McDonald’s has commenced proceedings in the Federal Court claiming that its competitor, Hungry Jack’s has infringed it’s ‘Big Mac’ trademark with a lookalike burger called the ‘Big Jack’.
The ‘Big Jack’ burger was trademarked by Hungry Jack’s earlier in the year. The Plaintiff, McDonald’s Asia Pacific, claims that the new burger promoted under the ‘Big Jack’ trademark is substantially identical with or deceptively similar to the ‘Big Mac’ trademark and that the ‘Big Mac’ trademark has acquired a substantial and valuable reputation in Australia since it registered its own trade mark back in 1973. McDonald’s seeks relief under section 44 of the Trade Marks Act 1995 including orders that the new trademark should be cancelled and or that Hungry Jack’s should be restrained from using its new trademark on several grounds including that it is likely to deceive or cause confusion. This could prove difficult for McDonald’s to demonstrate that the ‘Big Jack’ trademark is likely to deceive or confuse or that there is some connection with McDonald’s. One would not ordinarily go to a Hungry Jack’s fast food restaurant for a ‘Big Mac’ and vice versa.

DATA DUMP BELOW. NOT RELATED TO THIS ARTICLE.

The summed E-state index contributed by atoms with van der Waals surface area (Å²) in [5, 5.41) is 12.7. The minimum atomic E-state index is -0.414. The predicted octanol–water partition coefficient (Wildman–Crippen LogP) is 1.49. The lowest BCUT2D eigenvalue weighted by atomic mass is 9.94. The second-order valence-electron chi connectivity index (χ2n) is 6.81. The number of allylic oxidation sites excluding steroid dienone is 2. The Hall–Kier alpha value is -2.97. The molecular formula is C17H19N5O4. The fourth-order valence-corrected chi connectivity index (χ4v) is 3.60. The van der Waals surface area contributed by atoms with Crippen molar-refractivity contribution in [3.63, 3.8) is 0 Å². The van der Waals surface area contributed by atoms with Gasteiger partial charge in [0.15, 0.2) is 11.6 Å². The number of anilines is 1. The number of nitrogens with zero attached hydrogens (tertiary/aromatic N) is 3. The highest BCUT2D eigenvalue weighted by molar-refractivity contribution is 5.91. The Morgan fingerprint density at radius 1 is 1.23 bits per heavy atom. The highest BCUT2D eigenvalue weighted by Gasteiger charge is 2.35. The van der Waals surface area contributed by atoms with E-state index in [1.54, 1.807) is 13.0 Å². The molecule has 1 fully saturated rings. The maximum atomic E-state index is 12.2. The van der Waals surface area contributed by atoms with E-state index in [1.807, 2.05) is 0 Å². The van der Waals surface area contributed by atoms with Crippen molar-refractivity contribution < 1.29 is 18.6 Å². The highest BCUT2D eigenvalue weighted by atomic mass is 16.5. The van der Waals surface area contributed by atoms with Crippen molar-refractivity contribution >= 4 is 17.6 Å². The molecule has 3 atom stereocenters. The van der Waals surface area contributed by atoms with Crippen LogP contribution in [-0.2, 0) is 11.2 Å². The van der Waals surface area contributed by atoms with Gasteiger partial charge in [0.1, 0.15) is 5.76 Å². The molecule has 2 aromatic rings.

McDonald’s further claims that its competitor has deliberately adopted or imitated the distinctive appearance or build of the Big Mac, its ingredients along with its well-known tagline of “two all-beef patties, special sauce, lettuce, cheese, pickles, onions – on a sesame seed bun”. While Hungry Jack’s describes its burger online as “two flame-grilled 100% Aussie beef patties, topped with melted cheese, special sauce, fresh lettuce, pickles and onions on a toasted sesame seed bun.” [emphasis added].
Hungry Jack’s is yet to file a Defence in the proceedings. However, it remains to be seen whether the addition of half a dozen words in its tagline is sufficient to distinguish it from its rival ‘Big Mac’ tagline.
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